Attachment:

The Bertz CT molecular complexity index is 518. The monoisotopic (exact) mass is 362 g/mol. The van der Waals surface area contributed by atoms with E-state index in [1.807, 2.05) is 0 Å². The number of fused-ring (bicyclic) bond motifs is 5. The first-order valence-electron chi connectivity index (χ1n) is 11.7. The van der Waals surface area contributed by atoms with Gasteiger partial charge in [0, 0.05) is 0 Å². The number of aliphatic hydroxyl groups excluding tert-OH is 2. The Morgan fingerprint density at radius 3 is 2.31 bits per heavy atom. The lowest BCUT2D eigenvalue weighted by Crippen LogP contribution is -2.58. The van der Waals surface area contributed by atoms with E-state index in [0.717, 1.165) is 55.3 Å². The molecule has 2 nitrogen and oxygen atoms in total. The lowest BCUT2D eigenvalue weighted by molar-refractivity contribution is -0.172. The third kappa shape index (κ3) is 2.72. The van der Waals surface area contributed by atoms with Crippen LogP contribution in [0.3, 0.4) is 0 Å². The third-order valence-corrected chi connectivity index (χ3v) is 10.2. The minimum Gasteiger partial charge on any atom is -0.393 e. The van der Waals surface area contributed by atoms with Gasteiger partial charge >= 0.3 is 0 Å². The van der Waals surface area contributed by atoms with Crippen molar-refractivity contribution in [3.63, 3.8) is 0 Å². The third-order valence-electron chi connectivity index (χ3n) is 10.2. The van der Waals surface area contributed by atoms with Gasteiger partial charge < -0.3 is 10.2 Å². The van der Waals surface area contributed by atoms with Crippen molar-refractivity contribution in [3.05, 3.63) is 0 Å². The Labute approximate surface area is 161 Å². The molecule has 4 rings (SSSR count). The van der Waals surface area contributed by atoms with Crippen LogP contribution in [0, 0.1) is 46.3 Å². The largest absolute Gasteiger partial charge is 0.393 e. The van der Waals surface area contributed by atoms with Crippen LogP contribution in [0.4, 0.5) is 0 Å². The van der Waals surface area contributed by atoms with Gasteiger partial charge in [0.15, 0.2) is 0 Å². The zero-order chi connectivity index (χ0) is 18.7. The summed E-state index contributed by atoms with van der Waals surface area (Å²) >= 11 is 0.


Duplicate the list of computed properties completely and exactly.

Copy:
The Bertz CT molecular complexity index is 518. The monoisotopic (exact) mass is 362 g/mol. The van der Waals surface area contributed by atoms with E-state index in [1.807, 2.05) is 0 Å². The number of fused-ring (bicyclic) bond motifs is 5. The first-order valence-electron chi connectivity index (χ1n) is 11.7. The van der Waals surface area contributed by atoms with Gasteiger partial charge in [0, 0.05) is 0 Å². The number of aliphatic hydroxyl groups excluding tert-OH is 2. The Morgan fingerprint density at radius 3 is 2.31 bits per heavy atom. The lowest BCUT2D eigenvalue weighted by Crippen LogP contribution is -2.58. The van der Waals surface area contributed by atoms with E-state index in [0.717, 1.165) is 55.3 Å². The molecule has 2 nitrogen and oxygen atoms in total. The lowest BCUT2D eigenvalue weighted by molar-refractivity contribution is -0.172. The third kappa shape index (κ3) is 2.72. The van der Waals surface area contributed by atoms with Crippen LogP contribution in [0.3, 0.4) is 0 Å². The third-order valence-corrected chi connectivity index (χ3v) is 10.2. The minimum Gasteiger partial charge on any atom is -0.393 e. The van der Waals surface area contributed by atoms with Gasteiger partial charge >= 0.3 is 0 Å². The van der Waals surface area contributed by atoms with Crippen molar-refractivity contribution in [3.63, 3.8) is 0 Å². The third-order valence-electron chi connectivity index (χ3n) is 10.2. The van der Waals surface area contributed by atoms with Gasteiger partial charge < -0.3 is 10.2 Å². The van der Waals surface area contributed by atoms with Crippen molar-refractivity contribution in [3.05, 3.63) is 0 Å². The Labute approximate surface area is 161 Å². The molecule has 4 rings (SSSR count). The van der Waals surface area contributed by atoms with Crippen LogP contribution in [0, 0.1) is 46.3 Å². The largest absolute Gasteiger partial charge is 0.393 e. The van der Waals surface area contributed by atoms with Crippen LogP contribution in [0.4, 0.5) is 0 Å². The van der Waals surface area contributed by atoms with Gasteiger partial charge in [0.15, 0.2) is 0 Å². The zero-order chi connectivity index (χ0) is 18.7. The summed E-state index contributed by atoms with van der Waals surface area (Å²) >= 11 is 0.